[vi] I am partially drawing on Eve Sedgwick’s thinking of “queer,” as theorized in Tendencies, 7, in order to explain what I aim to do with shame(-less) and queer(-ness).
[vii] Watney, “Queer Andy,” in Pop Out: Queer Warhol, Jennifer Doyle, José Muñoz, and Jonathan Flately, eds. (Durham: Duke University Press: 1994), 22.
[viii] I am drawing on, as well as extending the work of, Sedgwick; see her essay “Queer Performativity: Warhol’s Whiteness/Warhol’s Shyness,” in Pop Out, 134–143; she was the first to write about Warhol and shame, and Douglas Crimp followed suit in “Mario Montez, For Shame,” in Regarding Sedgwick, eds. Stephen M. Barber and David L. Clark (New York: Routledge, 2002), 57–70; however, neither one has discussed shame and shameless as intertwined nor has either one reckoned with how shame and shameless might play out in their personal, political, and theoretical work. Yes, what I am calling for (and rather shamelessly) is to critically discuss feelings, as well as the deployment of a subjective art history—but one made up of small (and even disparate) stories.
[ix] Andy Warhol, prod. and dir. Kim Evans, 76 min. Image Entertainment, DVD, 1987.
[x] Ibid., and see Stephen Koch, Stargazer (New York: Boyars Press, 1973), 95–96, 148, Victor Bockris, Warhol: A Biography (New York: Da Capo Press, 1997), 254-59; also, Billy Name, personal interview, 26 May, 2001, in which he claims that Baby Jane Holzer was “the first real Warhol superstar.”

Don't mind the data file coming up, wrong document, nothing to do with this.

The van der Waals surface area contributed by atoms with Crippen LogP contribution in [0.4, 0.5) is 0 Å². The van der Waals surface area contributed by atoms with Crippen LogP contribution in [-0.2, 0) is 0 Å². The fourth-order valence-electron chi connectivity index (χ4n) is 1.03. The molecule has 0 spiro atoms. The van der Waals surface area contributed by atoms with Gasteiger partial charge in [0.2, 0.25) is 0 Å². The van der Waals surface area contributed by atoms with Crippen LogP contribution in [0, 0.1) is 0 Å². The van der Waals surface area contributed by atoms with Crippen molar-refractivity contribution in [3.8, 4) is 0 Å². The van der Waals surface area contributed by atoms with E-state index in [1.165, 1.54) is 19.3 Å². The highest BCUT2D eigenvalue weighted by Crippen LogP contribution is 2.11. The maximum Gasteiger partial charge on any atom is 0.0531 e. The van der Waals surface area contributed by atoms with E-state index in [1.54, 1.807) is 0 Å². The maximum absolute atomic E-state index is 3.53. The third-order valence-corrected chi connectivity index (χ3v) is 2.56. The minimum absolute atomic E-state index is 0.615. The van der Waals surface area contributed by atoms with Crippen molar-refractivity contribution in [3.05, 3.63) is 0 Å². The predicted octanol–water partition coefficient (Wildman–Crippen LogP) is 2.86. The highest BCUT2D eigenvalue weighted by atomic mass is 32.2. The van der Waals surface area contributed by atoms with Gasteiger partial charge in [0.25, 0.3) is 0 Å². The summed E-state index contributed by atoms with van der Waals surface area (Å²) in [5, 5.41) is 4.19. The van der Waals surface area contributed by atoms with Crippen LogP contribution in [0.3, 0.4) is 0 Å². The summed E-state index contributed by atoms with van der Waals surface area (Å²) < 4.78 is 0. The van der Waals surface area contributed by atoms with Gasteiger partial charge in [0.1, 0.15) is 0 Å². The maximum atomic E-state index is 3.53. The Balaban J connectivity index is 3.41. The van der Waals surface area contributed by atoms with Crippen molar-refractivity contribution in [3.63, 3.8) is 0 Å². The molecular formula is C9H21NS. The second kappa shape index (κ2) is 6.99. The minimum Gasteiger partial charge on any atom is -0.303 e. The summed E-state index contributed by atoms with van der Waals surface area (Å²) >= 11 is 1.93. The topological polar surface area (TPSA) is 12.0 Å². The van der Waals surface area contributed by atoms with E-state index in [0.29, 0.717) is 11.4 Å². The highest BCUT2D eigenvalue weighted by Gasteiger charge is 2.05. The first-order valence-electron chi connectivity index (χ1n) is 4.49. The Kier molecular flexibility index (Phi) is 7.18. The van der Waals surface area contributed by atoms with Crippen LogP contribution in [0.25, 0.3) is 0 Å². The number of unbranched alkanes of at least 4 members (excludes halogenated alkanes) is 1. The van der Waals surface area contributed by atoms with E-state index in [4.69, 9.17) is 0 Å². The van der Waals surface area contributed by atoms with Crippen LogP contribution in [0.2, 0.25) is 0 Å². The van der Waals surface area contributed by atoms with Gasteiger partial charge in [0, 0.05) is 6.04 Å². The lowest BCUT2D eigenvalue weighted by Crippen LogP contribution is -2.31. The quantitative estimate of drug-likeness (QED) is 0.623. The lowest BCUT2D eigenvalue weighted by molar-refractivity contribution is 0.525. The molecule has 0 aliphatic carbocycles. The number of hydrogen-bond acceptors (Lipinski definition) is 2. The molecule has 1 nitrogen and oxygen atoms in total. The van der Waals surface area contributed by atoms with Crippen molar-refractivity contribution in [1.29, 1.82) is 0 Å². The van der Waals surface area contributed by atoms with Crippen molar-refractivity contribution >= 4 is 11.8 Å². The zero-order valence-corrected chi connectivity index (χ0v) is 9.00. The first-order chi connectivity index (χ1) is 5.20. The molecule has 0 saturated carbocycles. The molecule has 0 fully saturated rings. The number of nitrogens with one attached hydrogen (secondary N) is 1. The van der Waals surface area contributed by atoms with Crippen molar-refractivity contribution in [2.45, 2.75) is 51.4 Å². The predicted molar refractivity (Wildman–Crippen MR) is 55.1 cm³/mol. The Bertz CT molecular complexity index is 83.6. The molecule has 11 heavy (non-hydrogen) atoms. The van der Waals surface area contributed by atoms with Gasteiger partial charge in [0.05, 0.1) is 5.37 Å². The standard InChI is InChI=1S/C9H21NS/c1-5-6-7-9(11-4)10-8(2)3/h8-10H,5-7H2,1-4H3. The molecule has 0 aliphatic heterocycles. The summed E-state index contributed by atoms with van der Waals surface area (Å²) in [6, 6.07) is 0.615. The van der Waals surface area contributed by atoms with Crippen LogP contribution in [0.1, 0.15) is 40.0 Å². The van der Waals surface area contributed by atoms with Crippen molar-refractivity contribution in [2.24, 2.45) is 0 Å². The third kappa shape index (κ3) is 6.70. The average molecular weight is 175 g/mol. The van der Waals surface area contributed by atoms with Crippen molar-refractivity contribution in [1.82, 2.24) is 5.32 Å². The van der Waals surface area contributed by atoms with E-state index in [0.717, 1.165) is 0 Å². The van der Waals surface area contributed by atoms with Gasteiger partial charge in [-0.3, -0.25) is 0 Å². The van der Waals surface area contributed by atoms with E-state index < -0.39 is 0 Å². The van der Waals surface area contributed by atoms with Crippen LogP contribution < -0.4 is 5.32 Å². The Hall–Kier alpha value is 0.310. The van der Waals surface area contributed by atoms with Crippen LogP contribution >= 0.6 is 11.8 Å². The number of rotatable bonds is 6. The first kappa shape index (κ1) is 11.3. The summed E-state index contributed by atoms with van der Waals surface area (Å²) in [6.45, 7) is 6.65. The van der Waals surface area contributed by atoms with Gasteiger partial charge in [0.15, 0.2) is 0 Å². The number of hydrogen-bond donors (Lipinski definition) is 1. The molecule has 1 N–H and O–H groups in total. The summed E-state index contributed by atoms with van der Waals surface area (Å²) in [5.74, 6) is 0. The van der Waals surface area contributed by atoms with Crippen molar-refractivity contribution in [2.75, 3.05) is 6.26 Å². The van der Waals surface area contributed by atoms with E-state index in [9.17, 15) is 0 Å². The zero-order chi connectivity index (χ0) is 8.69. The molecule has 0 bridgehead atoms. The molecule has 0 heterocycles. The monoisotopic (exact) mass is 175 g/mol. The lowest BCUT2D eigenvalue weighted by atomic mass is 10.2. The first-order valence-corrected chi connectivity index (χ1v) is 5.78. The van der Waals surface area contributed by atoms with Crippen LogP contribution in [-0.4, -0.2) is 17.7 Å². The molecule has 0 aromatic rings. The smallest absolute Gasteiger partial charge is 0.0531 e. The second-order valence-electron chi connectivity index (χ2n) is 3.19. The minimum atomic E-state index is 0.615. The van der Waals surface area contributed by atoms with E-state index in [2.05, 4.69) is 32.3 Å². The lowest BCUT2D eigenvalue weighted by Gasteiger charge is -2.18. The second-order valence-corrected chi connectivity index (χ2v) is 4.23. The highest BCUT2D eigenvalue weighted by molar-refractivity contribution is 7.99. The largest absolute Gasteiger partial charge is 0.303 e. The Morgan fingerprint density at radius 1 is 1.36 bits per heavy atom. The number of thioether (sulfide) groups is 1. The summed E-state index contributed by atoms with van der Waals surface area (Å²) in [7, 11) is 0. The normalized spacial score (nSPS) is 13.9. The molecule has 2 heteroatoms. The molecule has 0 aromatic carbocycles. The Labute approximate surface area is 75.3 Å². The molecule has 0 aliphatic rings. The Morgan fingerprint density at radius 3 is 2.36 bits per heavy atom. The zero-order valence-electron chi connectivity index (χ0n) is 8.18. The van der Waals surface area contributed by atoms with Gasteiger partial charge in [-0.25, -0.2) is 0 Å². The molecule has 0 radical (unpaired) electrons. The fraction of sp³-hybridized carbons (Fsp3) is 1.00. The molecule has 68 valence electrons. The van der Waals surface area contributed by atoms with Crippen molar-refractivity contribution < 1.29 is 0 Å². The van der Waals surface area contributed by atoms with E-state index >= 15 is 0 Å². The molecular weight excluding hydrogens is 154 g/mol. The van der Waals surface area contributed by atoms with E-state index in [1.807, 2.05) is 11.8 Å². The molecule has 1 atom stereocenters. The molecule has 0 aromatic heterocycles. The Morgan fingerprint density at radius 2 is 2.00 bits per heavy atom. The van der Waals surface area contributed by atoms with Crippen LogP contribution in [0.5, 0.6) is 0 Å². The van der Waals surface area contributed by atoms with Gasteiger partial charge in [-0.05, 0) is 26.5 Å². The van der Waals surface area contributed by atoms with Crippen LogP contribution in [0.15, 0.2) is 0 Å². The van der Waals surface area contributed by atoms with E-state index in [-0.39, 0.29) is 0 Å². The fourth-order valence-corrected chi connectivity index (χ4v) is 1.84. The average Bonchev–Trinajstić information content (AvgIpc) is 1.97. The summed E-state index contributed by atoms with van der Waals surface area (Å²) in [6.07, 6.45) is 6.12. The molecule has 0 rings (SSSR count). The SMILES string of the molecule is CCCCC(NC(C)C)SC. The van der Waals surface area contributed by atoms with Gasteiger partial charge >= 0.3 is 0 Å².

[xi] Ondine, whose name was Robert Olivo, was to many the greatest of Warhol’s superstars; this term was used for any of the denizens in Warhol’s world who made it into one of his films; for more on this and Ondine see Bockris, Warhol.
[xii] Swish is a term that connotes a man who performs himself as overtly effeminate—if not a modern-day dandy.
[xiii] Chelsea Girls, dir. Andy Warhol and Paul Morrissey, 195 min. Andy Warhol Museum, 1966. I would like to thank the Warhol for allowing me to screen this film.
[xiv] According to Bockris, Warhol, 254-255, Jonas Mekas introduced Page to the Warholian scene; this was her first and only performance on film for Warhol, and it is a scene that is highly controversial.
[xv] For more on this paradoxical linkage see Shame and Its Sisters, Eve Kosofsky Sedgwick and Adam Frank, eds. (Durham: Duke University Press, 1995), 138-39
[xvi] For an invaluable discussion of the censorship around Warhol’s queer work in art history, see Doyle, Muñoz, and Flately, “Introduction,” in Pop Out, 1-19.
[xvii] Gallop, Anecdotal Theory, 2.
[xviii] Sedgwick, Tendencies, 3.
[xix] Ibid., 8.
[xx] Ibid., 9.
[xxi] Edelman, No Future (Durham and London: Duke University Press, 2004), 24-25.
[xxii] Robert Summers, “Queer Movements: Vaginal Davis, c. 1994,” unpublished paper.